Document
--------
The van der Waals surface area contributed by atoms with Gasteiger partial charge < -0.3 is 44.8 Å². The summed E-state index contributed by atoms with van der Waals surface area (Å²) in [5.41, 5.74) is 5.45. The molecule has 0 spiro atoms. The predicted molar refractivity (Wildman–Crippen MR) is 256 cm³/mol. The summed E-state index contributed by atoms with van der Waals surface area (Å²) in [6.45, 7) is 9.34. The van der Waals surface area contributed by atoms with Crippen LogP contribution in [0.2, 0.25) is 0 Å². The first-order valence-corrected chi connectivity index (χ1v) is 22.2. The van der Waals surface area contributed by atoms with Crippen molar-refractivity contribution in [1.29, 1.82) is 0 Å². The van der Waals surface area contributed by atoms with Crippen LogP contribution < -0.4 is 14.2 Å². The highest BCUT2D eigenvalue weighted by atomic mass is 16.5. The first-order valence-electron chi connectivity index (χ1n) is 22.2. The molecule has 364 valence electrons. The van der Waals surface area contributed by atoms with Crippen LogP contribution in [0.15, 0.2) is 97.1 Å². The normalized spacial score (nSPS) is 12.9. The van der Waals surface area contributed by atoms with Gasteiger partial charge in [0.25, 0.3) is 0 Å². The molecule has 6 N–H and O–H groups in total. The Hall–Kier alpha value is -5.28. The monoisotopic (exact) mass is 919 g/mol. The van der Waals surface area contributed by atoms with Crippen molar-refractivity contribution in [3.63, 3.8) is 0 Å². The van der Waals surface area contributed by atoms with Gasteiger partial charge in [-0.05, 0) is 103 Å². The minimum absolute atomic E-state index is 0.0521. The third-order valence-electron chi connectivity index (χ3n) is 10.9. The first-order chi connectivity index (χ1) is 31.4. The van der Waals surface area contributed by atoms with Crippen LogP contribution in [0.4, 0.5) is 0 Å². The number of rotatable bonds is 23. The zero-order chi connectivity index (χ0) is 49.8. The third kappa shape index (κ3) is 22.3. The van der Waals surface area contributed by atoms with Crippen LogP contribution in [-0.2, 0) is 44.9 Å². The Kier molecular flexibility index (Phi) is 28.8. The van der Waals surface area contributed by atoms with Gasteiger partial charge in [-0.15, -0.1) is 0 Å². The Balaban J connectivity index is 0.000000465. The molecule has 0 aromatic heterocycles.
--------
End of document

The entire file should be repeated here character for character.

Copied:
The van der Waals surface area contributed by atoms with Gasteiger partial charge < -0.3 is 44.8 Å². The summed E-state index contributed by atoms with van der Waals surface area (Å²) in [5.41, 5.74) is 5.45. The molecule has 0 spiro atoms. The predicted molar refractivity (Wildman–Crippen MR) is 256 cm³/mol. The summed E-state index contributed by atoms with van der Waals surface area (Å²) in [6.45, 7) is 9.34. The van der Waals surface area contributed by atoms with Crippen LogP contribution in [0.2, 0.25) is 0 Å². The first-order valence-corrected chi connectivity index (χ1v) is 22.2. The van der Waals surface area contributed by atoms with Crippen molar-refractivity contribution in [1.29, 1.82) is 0 Å². The van der Waals surface area contributed by atoms with Crippen LogP contribution < -0.4 is 14.2 Å². The highest BCUT2D eigenvalue weighted by atomic mass is 16.5. The first-order valence-electron chi connectivity index (χ1n) is 22.2. The molecule has 364 valence electrons. The van der Waals surface area contributed by atoms with Crippen LogP contribution in [0.15, 0.2) is 97.1 Å². The normalized spacial score (nSPS) is 12.9. The van der Waals surface area contributed by atoms with Gasteiger partial charge in [0.25, 0.3) is 0 Å². The molecule has 6 N–H and O–H groups in total. The Hall–Kier alpha value is -5.28. The monoisotopic (exact) mass is 919 g/mol. The van der Waals surface area contributed by atoms with Crippen molar-refractivity contribution in [3.63, 3.8) is 0 Å². The van der Waals surface area contributed by atoms with Gasteiger partial charge in [-0.05, 0) is 103 Å². The minimum absolute atomic E-state index is 0.0521. The third-order valence-electron chi connectivity index (χ3n) is 10.9. The first-order chi connectivity index (χ1) is 31.4. The van der Waals surface area contributed by atoms with Crippen LogP contribution in [0.4, 0.5) is 0 Å². The number of rotatable bonds is 23. The zero-order chi connectivity index (χ0) is 49.8. The third kappa shape index (κ3) is 22.3. The van der Waals surface area contributed by atoms with Crippen LogP contribution in [-0.2, 0) is 44.9 Å². The Kier molecular flexibility index (Phi) is 28.8. The van der Waals surface area contributed by atoms with Gasteiger partial charge in [-0.15, -0.1) is 0 Å². The Balaban J connectivity index is 0.000000465. The molecule has 0 aromatic heterocycles.